Uncategorized 30/10/2016

Flatstate Axioms Change

I started writing another blog post last week about a big overview of my thesis project. However it fell short in meaningful content so I didn’t share it. However it is kinda too long for me to not share anything so let me give you a run down of what I did last week.

To be honest, I lost a lot of momentum coming to Malta. Which is exactly opposite of what I wanted to happen. The biggest problem is the internet in the dorms. It is slowing me down immensely. Add course assignments to that and hardly find myself working on the thesis.

I kicked my own but to restart coding. However after leaving code for a while I found myself out of the flow. Instead of moving forward with the code, I started questioning my previous design choices. Which is good of course. I believe having a fresh look helped me identify some issues with the design that ultimately made development harder.

Unification With Typed Terms

The main point of the FlatStates was to have an unification capable world state representation which synchronizes seamlessly in real-time. In order to achieve this seamless synchronization I designed system to use actual gameobjects rather than primitive values as Axiom terms. My initial idea was that using actual objects would reduce the need to reflect world state changes to axioms. But in reality it created more problems.

First of all in order to make sure the system works properly, all axiom terms had to implement a Bindable interface. Which introduced a whole lot of unnecessary boilerplate classes. At first having more classes seemed like a nice way to make sure everything stayed structured and type safe. For instance when I create IsResource(Carriable x) as axiom I would make sure the reference given as axiom term would implement Carriable interface. But it also meant that I had to create all these Bindable interfaces which are usually empty. Their whole purpose was to mark objects for FlatStates.

Second issue is the axiom itself. When I first started I wanted to make Axioms structs for performance. Axioms are designed to represent a constantly changing world state. As such they are created, passed on, stored and destroyed all the time. Creating new typed axiom objects like IsResource meant putting a lot of pressure on garbage collection. However in c# when you cast struct to an interface it gets boxed. So having multiple struct types implementing an common axiom interface would basically remove benefits of having structs in the first place.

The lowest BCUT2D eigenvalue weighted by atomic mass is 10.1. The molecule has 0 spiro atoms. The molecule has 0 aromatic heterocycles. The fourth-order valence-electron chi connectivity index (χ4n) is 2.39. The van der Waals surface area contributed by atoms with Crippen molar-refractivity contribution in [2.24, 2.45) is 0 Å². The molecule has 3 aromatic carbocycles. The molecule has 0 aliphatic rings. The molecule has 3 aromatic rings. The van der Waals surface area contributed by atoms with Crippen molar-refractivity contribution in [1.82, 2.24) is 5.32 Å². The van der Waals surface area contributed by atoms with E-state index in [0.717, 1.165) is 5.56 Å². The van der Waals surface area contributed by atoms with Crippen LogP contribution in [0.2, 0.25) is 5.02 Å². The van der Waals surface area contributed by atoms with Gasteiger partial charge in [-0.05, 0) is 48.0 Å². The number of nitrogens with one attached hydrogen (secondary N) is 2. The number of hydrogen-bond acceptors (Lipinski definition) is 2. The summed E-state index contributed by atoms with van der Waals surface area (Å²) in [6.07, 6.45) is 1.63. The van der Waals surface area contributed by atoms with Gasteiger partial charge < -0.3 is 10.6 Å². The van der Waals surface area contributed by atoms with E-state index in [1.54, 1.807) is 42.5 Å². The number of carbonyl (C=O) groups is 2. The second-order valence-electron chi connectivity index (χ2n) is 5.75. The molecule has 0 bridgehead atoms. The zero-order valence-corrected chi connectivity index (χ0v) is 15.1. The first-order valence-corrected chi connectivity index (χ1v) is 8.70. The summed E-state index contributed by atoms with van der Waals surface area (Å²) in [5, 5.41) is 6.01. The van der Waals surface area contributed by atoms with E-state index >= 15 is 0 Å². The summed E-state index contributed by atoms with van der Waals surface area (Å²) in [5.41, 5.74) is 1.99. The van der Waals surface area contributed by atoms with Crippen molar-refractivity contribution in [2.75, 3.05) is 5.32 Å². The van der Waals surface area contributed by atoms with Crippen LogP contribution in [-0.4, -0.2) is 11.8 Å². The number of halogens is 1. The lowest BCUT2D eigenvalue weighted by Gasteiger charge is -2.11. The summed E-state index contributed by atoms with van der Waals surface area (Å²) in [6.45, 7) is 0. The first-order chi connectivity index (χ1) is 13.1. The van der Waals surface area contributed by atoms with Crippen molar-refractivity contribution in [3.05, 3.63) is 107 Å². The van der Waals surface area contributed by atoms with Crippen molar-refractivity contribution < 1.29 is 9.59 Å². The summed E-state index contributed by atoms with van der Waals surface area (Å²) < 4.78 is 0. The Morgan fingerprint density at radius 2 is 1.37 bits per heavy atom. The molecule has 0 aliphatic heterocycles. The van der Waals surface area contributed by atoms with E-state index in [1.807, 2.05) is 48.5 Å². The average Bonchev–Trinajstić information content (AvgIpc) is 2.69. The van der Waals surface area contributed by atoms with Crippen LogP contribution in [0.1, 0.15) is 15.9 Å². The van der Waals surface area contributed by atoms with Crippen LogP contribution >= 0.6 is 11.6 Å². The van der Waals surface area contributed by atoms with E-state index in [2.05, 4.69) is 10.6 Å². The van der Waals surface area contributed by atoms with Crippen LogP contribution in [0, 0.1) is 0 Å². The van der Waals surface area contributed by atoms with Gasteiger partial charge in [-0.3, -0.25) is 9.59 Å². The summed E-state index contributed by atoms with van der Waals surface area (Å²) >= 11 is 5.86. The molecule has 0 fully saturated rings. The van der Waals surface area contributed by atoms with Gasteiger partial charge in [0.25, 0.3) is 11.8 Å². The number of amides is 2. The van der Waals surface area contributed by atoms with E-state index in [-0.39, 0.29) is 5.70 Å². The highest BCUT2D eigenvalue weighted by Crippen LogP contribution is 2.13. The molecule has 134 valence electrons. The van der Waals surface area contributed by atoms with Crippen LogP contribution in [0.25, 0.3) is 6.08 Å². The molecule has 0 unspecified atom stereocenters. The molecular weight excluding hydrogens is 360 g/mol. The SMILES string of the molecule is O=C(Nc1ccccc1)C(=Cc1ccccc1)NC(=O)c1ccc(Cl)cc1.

I ended up having Axioms as classes. So everything is garbage collected and there is a huge overhead. I could use pooling of course, but as number of axiom types increase so did the number of pools to manage. Ultimately having typed axioms meant to do more work with having less benefits.

FlatStates Without Multiple Types

Last week I ended up ditching the typed implementation in favor of having generic axiom class. I still haven’t completed the transition yet so the changes are not tested. But if my previous unit tests will light up green as expected I will be working with this generic axiom which comes with couple of advantages.

Axioms are structs again since there is no longer an interface to cast. I don’t need to create boilerplate classes, now I just say new Axiom(“IsResource”, “referenceId”); . Currently I am only working with string references and plan on interning all strings used in the process to make sure there is less overhead. In future I might ditch the strings references in favor of GUID objects which takes less space in memory. Also if i want to use pooling for Axioms, I will only manage one pool.

For type safety I decided to change my direction from typed axioms to static factory method. So instead of creating an axiom directly, I could use IsResource.Create(Carriable x) to make sure the system is type safe. Factory method will simply turn Carriable object to a string reference and create a generic axiom under the hood.  Of course this is a boilerplate code in itself. But it is not a necessity only a better practice. So I can test new ideas quickly without the boilerplate if necessary.

About the author

Sercan Altun: Hello there fellow human, I am Sercan Altun: video game developer, coding aficionado & part-time weirdo. Check out my blog on game development and stuff.

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